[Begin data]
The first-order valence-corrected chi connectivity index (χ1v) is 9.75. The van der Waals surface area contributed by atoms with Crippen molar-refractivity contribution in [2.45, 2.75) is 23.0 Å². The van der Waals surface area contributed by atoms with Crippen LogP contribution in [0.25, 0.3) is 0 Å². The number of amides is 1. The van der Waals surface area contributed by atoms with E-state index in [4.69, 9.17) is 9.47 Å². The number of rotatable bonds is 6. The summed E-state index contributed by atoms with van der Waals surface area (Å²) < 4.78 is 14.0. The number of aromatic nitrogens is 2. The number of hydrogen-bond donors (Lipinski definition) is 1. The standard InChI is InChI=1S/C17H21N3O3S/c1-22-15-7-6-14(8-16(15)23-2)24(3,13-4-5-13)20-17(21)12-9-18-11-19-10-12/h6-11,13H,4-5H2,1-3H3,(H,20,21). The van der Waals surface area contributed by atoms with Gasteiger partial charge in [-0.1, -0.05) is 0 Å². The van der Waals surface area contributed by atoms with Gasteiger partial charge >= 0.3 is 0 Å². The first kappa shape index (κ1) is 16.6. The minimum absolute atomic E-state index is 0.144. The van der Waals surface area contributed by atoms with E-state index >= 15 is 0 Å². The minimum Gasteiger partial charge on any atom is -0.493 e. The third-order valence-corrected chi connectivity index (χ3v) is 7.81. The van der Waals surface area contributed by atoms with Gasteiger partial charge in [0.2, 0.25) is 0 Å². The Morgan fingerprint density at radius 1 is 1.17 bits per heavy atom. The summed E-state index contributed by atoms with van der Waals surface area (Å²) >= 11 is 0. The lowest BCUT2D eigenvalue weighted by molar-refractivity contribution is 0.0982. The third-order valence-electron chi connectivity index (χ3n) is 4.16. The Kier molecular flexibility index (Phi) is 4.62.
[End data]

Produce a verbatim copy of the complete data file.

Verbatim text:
The first-order valence-corrected chi connectivity index (χ1v) is 9.75. The van der Waals surface area contributed by atoms with Crippen molar-refractivity contribution in [2.45, 2.75) is 23.0 Å². The van der Waals surface area contributed by atoms with Crippen LogP contribution in [0.25, 0.3) is 0 Å². The number of amides is 1. The van der Waals surface area contributed by atoms with E-state index in [4.69, 9.17) is 9.47 Å². The number of rotatable bonds is 6. The summed E-state index contributed by atoms with van der Waals surface area (Å²) < 4.78 is 14.0. The number of aromatic nitrogens is 2. The number of hydrogen-bond donors (Lipinski definition) is 1. The standard InChI is InChI=1S/C17H21N3O3S/c1-22-15-7-6-14(8-16(15)23-2)24(3,13-4-5-13)20-17(21)12-9-18-11-19-10-12/h6-11,13H,4-5H2,1-3H3,(H,20,21). The van der Waals surface area contributed by atoms with Gasteiger partial charge in [-0.1, -0.05) is 0 Å². The van der Waals surface area contributed by atoms with Gasteiger partial charge >= 0.3 is 0 Å². The first kappa shape index (κ1) is 16.6. The minimum absolute atomic E-state index is 0.144. The van der Waals surface area contributed by atoms with E-state index >= 15 is 0 Å². The minimum Gasteiger partial charge on any atom is -0.493 e. The third-order valence-corrected chi connectivity index (χ3v) is 7.81. The van der Waals surface area contributed by atoms with Gasteiger partial charge in [0.2, 0.25) is 0 Å². The Morgan fingerprint density at radius 1 is 1.17 bits per heavy atom. The summed E-state index contributed by atoms with van der Waals surface area (Å²) >= 11 is 0. The lowest BCUT2D eigenvalue weighted by molar-refractivity contribution is 0.0982. The third-order valence-electron chi connectivity index (χ3n) is 4.16. The Kier molecular flexibility index (Phi) is 4.62.